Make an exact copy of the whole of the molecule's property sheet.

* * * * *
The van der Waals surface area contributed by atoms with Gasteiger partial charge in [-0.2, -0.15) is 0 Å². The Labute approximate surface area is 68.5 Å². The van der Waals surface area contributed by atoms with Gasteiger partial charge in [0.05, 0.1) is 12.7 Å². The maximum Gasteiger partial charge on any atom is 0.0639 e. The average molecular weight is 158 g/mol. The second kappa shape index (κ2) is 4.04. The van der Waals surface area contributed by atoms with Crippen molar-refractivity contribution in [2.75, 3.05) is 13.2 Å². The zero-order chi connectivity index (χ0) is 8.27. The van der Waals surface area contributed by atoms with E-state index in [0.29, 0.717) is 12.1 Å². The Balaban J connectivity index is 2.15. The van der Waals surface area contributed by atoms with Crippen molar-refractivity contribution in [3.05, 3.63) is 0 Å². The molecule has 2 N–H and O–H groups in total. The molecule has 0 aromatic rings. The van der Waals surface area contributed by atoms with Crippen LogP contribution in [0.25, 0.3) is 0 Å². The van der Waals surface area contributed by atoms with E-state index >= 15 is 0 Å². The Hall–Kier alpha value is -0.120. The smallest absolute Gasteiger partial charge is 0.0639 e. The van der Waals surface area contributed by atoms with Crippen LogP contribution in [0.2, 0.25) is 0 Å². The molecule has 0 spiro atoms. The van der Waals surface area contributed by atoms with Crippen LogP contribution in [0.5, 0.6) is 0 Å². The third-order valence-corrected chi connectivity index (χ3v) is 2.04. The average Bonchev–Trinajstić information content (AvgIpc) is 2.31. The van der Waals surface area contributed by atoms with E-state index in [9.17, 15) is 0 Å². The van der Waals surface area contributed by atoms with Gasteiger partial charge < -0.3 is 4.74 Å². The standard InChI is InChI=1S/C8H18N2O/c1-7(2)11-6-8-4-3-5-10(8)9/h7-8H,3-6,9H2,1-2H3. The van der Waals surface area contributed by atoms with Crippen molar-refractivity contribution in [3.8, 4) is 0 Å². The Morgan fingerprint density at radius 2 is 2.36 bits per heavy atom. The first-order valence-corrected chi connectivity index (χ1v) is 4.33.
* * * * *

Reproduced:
The van der Waals surface area contributed by atoms with Gasteiger partial charge in [-0.2, -0.15) is 0 Å². The Labute approximate surface area is 68.5 Å². The van der Waals surface area contributed by atoms with Gasteiger partial charge in [0.05, 0.1) is 12.7 Å². The maximum Gasteiger partial charge on any atom is 0.0639 e. The average molecular weight is 158 g/mol. The second kappa shape index (κ2) is 4.04. The van der Waals surface area contributed by atoms with Crippen molar-refractivity contribution in [2.75, 3.05) is 13.2 Å². The zero-order chi connectivity index (χ0) is 8.27. The van der Waals surface area contributed by atoms with E-state index in [0.29, 0.717) is 12.1 Å². The Balaban J connectivity index is 2.15. The van der Waals surface area contributed by atoms with Crippen molar-refractivity contribution in [3.05, 3.63) is 0 Å². The molecule has 2 N–H and O–H groups in total. The molecule has 0 aromatic rings. The van der Waals surface area contributed by atoms with Crippen LogP contribution in [0.25, 0.3) is 0 Å². The van der Waals surface area contributed by atoms with E-state index >= 15 is 0 Å². The Hall–Kier alpha value is -0.120. The smallest absolute Gasteiger partial charge is 0.0639 e. The van der Waals surface area contributed by atoms with Crippen LogP contribution in [0.2, 0.25) is 0 Å². The molecule has 0 spiro atoms. The van der Waals surface area contributed by atoms with Crippen LogP contribution in [0.5, 0.6) is 0 Å². The third-order valence-corrected chi connectivity index (χ3v) is 2.04. The average Bonchev–Trinajstić information content (AvgIpc) is 2.31. The van der Waals surface area contributed by atoms with E-state index in [9.17, 15) is 0 Å². The van der Waals surface area contributed by atoms with Gasteiger partial charge < -0.3 is 4.74 Å². The standard InChI is InChI=1S/C8H18N2O/c1-7(2)11-6-8-4-3-5-10(8)9/h7-8H,3-6,9H2,1-2H3. The van der Waals surface area contributed by atoms with Crippen molar-refractivity contribution in [3.8, 4) is 0 Å². The Morgan fingerprint density at radius 2 is 2.36 bits per heavy atom. The first-order valence-corrected chi connectivity index (χ1v) is 4.33.